stay tuned for the next exciting scenes.
I will. It's not very often that I encounter someone (much less a group of someone's) who understand any of this stuff, much less are in basic agreement with me about it. I'm hooked.
Thanks for the blogroll. Will be doing likewise.
I agree with your assessment of Kant. That was the point I was making as well.
As for the semantic bridge, you seem to be saying (or saying Derrida says) that there is no such ground on the other side at all. If that's your point, I would disagree. I think nihilism is a genuine alternative, a separate place if you will. This, I believe, is where existentialism always ends up if it's honest, which is why real atheists have angst not humanist manifestos. That gap will, IMO, always remain unbridgeable. And so I think the easier job would be to try and convince the humanist atheists (you mentioned Allahpundit, whose work I respect tremendously) that they're not really living on the ground they claim to be living on. They're expatriates who really live in the same world of unsupportable moral beliefs as the rest of us (and not among the nihilists). Of course I have to acknowledge that my take is influenced by my perspective as an evangelical. We tend to see conversion as the answer to everything ;-)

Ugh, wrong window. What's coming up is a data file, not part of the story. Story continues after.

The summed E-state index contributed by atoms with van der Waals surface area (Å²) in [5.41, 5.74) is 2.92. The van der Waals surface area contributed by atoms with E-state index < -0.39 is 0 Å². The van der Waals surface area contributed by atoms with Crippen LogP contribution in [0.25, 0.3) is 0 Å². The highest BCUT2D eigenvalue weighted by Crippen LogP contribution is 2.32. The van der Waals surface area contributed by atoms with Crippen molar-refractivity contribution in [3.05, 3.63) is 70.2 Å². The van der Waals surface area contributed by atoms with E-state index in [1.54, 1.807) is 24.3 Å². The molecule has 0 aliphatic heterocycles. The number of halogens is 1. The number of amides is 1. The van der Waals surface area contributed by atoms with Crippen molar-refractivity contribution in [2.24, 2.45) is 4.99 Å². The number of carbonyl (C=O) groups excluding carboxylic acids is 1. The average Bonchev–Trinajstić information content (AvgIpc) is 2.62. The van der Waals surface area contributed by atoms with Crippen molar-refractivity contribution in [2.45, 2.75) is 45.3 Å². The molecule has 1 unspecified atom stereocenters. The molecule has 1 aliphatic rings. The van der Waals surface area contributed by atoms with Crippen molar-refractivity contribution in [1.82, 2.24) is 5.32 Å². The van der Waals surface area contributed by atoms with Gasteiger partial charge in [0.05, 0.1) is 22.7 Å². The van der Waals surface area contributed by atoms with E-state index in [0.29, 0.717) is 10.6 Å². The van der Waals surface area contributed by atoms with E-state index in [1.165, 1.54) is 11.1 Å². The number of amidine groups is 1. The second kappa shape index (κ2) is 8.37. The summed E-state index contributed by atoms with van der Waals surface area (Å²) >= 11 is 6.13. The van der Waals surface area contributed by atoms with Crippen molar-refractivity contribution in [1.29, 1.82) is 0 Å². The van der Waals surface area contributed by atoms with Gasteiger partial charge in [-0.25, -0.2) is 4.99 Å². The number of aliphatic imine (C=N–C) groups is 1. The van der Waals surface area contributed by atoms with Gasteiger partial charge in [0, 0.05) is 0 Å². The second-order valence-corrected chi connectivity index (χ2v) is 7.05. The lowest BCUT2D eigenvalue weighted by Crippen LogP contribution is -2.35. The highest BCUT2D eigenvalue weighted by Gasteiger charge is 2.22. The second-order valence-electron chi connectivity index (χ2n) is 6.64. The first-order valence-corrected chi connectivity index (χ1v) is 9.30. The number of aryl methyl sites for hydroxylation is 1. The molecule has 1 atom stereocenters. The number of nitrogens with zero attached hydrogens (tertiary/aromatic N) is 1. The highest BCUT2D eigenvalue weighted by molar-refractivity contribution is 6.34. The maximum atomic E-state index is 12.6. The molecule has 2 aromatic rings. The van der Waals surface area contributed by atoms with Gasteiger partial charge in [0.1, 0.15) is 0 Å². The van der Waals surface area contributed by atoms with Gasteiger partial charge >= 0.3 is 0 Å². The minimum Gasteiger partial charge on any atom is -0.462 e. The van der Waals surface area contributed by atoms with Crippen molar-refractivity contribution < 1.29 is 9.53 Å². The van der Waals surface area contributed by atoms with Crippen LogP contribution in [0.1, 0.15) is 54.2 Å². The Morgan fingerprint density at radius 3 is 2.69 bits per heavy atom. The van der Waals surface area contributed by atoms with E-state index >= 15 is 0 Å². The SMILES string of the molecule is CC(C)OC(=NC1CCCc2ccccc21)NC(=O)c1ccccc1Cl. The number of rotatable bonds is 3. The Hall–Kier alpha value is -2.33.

I hope you didn't take my jumping in as an attempt to be critical. On the contrary, I thoroughly enjoyed reading this thread and was impressed with the level of thought going on. I envy you your readers very much and just wanted to get in on some of the fun you seemed to be having kicking this thing around. And frankly I'm a bit weary of discussing SB1070 over at my place.
the existentialist position can only offer a pretense of being non-mythological.
Yes, I caught that. And I do agree that atheists of a certain stripe frequently sneak God in the back door without admitting it. Along those lines, Adam seems to be seeking an evolutionary explanation for a Kantian categorical imperative in #73. I think this is, once again, the bridge to nowhere, i.e. you can't get there from here. It may work semantically (or appear to work) but you never really go anywhere.
Kant tried to do for the golden rule what you've been toying with doing to the Declaration. But I think we might agree that all he's really done is give it a patina of disbelief. There's still a lot of magic hiding underneath which he can't account for.
Seems to me there is no semantic bridge capable of spanning the philosophical gap at the base of the question. An existential view of life (which I would say necessarily devolves to the will to power) or an essentialist view (which would include Christianity, Judaism, deism and all of the founders). The line in question presumes the latter view and cannot be rendered coherently without the essentialist presuppositions on which it is based. Any attempt to de-mythologize this statement destroys its meaning.